• 4. Evelyn Lord, The Hell-Fire Clubs. Sex, Satanism and Secret Societies (New Haven & London: Yale University Press, 2010), p. 87.
  • 5. Patrick Woodland, ‘Dashwood, Francis’ in Brian Harrison and H. C. G. Matthew (ed.), Oxford Dictionary of National Biography (Oxford: Oxford University Press, 2004), p. 222.
  • 6. Walpole persisted in his low opinion until old age, extending it to both Dashwood’s political and private life. Walpole describes him as having ‘the familiarity and phrase of a fish-wife […] a coarse, blunt manner of speaking’, adding that his style ‘appeared naked, vulgar, and irreverent’. Horace Walpole, Memoirs of the Reign of King George the Third Vol. 1, 2018 [1845], p. 172f.

What can be relied on with more certainty is the journal Dashwood kept of his stay in St. Petersburg and Copenhagen.7  There he remarks that ‘the men are very jealous, and the Wives serve them, accordingly, whenever they have an Opportunity […] in short, this is no place, for those, who travell for pleasure’.8  This judgment (a surprising deviation from the diary’s previous content), the sudden attention to the story of a hermit who ‘enjoyed most of the country girls all about’ (ibid), and the letter of Lady Montagu, who wrote to Lady Mar in 1740 that during his second stay in Italy Dashwood spent all his days with a Mrs. D’Arcie (cited in Lord 89), point at the very least to a grain of truth in the sexual rumors, if not to the lurid hearsay spread about him by Walpole and others.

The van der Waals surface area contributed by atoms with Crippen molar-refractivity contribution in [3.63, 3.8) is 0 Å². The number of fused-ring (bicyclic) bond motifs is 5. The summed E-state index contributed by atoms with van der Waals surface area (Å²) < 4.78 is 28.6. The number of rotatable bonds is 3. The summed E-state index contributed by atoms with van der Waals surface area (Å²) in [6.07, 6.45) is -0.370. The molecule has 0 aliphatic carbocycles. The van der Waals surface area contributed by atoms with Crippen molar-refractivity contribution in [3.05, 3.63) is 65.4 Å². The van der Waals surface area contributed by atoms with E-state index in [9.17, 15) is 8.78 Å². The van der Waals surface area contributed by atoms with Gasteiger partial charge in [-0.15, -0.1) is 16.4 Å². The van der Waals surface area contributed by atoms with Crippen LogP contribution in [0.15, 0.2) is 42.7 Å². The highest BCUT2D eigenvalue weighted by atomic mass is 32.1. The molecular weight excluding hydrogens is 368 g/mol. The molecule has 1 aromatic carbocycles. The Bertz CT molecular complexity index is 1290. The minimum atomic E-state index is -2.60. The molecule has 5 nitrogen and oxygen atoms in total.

• 7. The first detailed account of St. Petersburg, the journal proves Dashwood an insightful and observant commentator, concerning himself with court etiquette, the military, religious institutions, infrastructure and so forth.
  • 8. The manuscript of this diary can be found at the Bodleian Library, MS D.D. Dashwood (Bucker) B. 12/1.

Dashwood’s travels to Italy and later Greece can be linked directly to the founding of the Society of Dilettanti, whose goal was ‘promoting knowledge and understanding of classical art and taste in England’ (Kemp 101). The Dilettanti helped publish works in the field, most notably James Stuart’s and Nicholas Revett’s The Antiquities of Athens (1762), previously having sponsored their journey to Greece in 1751. They also ‘played a part in the foundation of the Royal Academy’ in 1768.9  The first minutes date back to 1736, but the club likely was created earlier,10  and changed location frequently until settling at Almack’s in King’s Street.

  • 9. Peter Clark, British Clubs and Societies 1580-1800 (Oxford: Clarendon Press, 2000), p. 442.
  • 10. Various scholars place the founding between 1732 and 1734, so it either occurred before or after Dashwood’s journey to St. Petersburg.